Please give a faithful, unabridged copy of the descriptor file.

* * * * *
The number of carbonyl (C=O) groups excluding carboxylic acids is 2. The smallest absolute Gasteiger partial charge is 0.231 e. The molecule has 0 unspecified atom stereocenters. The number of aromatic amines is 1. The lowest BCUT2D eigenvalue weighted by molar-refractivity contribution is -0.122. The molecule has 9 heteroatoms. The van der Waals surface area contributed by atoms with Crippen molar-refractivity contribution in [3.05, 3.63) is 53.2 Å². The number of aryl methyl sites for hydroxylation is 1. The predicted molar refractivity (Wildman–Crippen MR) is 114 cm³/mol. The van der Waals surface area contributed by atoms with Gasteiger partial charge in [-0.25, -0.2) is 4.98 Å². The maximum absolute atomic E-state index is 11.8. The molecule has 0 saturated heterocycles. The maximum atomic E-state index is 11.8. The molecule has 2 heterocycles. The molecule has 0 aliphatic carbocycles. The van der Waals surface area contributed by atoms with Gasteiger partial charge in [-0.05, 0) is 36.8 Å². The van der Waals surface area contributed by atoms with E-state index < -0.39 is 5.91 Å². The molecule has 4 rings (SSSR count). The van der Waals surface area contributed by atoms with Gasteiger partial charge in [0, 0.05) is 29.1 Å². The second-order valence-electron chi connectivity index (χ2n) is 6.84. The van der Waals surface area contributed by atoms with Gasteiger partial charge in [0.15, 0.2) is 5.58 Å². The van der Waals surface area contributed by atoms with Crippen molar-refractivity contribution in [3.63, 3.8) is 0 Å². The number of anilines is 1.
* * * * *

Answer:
The number of carbonyl (C=O) groups excluding carboxylic acids is 2. The smallest absolute Gasteiger partial charge is 0.231 e. The molecule has 0 unspecified atom stereocenters. The number of aromatic amines is 1. The lowest BCUT2D eigenvalue weighted by molar-refractivity contribution is -0.122. The molecule has 9 heteroatoms. The van der Waals surface area contributed by atoms with Crippen molar-refractivity contribution in [3.05, 3.63) is 53.2 Å². The number of aryl methyl sites for hydroxylation is 1. The predicted molar refractivity (Wildman–Crippen MR) is 114 cm³/mol. The van der Waals surface area contributed by atoms with Gasteiger partial charge in [-0.25, -0.2) is 4.98 Å². The maximum absolute atomic E-state index is 11.8. The molecule has 0 saturated heterocycles. The maximum atomic E-state index is 11.8. The molecule has 2 heterocycles. The molecule has 0 aliphatic carbocycles. The van der Waals surface area contributed by atoms with Gasteiger partial charge in [-0.05, 0) is 36.8 Å². The van der Waals surface area contributed by atoms with E-state index < -0.39 is 5.91 Å². The molecule has 4 rings (SSSR count). The van der Waals surface area contributed by atoms with Gasteiger partial charge in [0, 0.05) is 29.1 Å². The second-order valence-electron chi connectivity index (χ2n) is 6.84. The van der Waals surface area contributed by atoms with Gasteiger partial charge in [0.15, 0.2) is 5.58 Å². The van der Waals surface area contributed by atoms with Crippen molar-refractivity contribution in [3.63, 3.8) is 0 Å². The number of anilines is 1.